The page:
Moving Away From the ‘Bandit Country’ Myth

Gave me a new perspective..n

Writing the 'Troubles'

By Patrick Mulroe

In the last eighteen months, the Irish border has been the focus of a great deal of comment but there remains little depth to much of the analysis of the area’s history. During the conflict, the border was a key sphere for IRA operations. Operation Banner, the official British Army account of the troubles, claimed that by the mid-1980s, the IRA was organised into sixteen Active Service Units of which ten were based south of the Border.[1] One border area stood out in terms of importance. South Armagh was a hub of paramilitary activity; indeed, by 1978, of the fifty-eight serious border incidents, forty-one took place in South Armagh.[2]  Even now, this area features in media reports almost always accompanied by the unfortunate “Bandit Country” moniker.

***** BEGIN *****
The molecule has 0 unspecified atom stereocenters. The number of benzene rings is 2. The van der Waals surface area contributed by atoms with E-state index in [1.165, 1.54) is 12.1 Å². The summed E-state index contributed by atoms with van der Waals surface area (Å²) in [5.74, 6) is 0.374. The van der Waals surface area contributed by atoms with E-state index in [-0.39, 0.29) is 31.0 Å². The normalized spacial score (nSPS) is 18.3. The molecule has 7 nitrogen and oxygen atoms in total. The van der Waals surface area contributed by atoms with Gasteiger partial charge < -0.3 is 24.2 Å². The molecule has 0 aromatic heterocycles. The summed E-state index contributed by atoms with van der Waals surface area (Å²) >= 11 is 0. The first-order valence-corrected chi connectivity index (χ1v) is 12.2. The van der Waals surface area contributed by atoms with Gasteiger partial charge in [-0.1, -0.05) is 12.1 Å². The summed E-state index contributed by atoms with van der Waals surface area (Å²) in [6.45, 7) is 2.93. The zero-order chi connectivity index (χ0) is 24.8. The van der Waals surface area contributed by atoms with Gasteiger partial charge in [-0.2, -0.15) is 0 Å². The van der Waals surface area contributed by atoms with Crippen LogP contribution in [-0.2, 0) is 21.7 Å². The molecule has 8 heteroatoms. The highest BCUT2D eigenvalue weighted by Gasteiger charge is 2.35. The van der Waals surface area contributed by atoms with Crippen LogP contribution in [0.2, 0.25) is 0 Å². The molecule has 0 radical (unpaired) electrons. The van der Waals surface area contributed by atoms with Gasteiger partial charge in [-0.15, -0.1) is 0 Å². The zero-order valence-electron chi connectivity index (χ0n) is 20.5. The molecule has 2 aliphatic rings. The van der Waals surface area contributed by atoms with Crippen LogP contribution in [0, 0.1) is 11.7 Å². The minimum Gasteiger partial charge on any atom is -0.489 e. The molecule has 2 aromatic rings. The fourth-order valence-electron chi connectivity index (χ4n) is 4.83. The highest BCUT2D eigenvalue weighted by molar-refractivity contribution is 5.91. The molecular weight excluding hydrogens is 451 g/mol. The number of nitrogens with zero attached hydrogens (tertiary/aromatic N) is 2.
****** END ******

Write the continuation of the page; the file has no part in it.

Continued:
The best-known work on South Armagh is journalist Toby Harnden’s Bandit Country. In this influential and widely…

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Government Target in Tatters as Afforestation Plummets to Thirty Year Low

Afforestation Plummets to Thirty Year Low and Is Set to Fall Further.... As published on TheJournal.ie AT THE RATE that new forests were planted in 2017, it will take 100 years to achieve the government’s target of 18% forestry cover – a far cry from the stated ambition of achieving it by 2046. 2017 marked … Continue reading Government Target in Tatters as Afforestation Plummets to Thirty Year Low